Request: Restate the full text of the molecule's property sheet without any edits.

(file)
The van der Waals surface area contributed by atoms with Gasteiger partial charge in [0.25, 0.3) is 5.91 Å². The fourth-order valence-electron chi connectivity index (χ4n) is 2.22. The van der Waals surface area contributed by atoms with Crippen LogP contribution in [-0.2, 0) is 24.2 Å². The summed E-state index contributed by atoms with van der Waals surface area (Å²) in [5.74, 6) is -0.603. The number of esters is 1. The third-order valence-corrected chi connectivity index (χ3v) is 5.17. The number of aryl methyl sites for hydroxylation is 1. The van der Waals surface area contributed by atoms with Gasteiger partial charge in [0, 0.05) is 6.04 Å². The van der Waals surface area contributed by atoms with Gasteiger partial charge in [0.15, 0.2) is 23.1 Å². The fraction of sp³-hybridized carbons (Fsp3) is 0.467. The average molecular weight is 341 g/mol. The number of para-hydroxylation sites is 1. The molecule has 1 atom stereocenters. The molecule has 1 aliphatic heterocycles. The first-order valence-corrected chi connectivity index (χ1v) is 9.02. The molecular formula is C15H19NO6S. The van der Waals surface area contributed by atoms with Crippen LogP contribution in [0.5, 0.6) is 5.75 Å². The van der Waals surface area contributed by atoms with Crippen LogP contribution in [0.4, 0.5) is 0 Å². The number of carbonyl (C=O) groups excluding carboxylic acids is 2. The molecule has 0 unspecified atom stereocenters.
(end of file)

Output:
The van der Waals surface area contributed by atoms with Gasteiger partial charge in [0.25, 0.3) is 5.91 Å². The fourth-order valence-electron chi connectivity index (χ4n) is 2.22. The van der Waals surface area contributed by atoms with Crippen LogP contribution in [-0.2, 0) is 24.2 Å². The summed E-state index contributed by atoms with van der Waals surface area (Å²) in [5.74, 6) is -0.603. The number of esters is 1. The third-order valence-corrected chi connectivity index (χ3v) is 5.17. The number of aryl methyl sites for hydroxylation is 1. The van der Waals surface area contributed by atoms with Gasteiger partial charge in [0, 0.05) is 6.04 Å². The van der Waals surface area contributed by atoms with Gasteiger partial charge in [0.15, 0.2) is 23.1 Å². The fraction of sp³-hybridized carbons (Fsp3) is 0.467. The average molecular weight is 341 g/mol. The number of para-hydroxylation sites is 1. The molecule has 1 atom stereocenters. The molecule has 1 aliphatic heterocycles. The first-order valence-corrected chi connectivity index (χ1v) is 9.02. The molecular formula is C15H19NO6S. The van der Waals surface area contributed by atoms with Crippen LogP contribution in [0.5, 0.6) is 5.75 Å². The van der Waals surface area contributed by atoms with Crippen LogP contribution in [0.4, 0.5) is 0 Å². The number of carbonyl (C=O) groups excluding carboxylic acids is 2. The molecule has 0 unspecified atom stereocenters.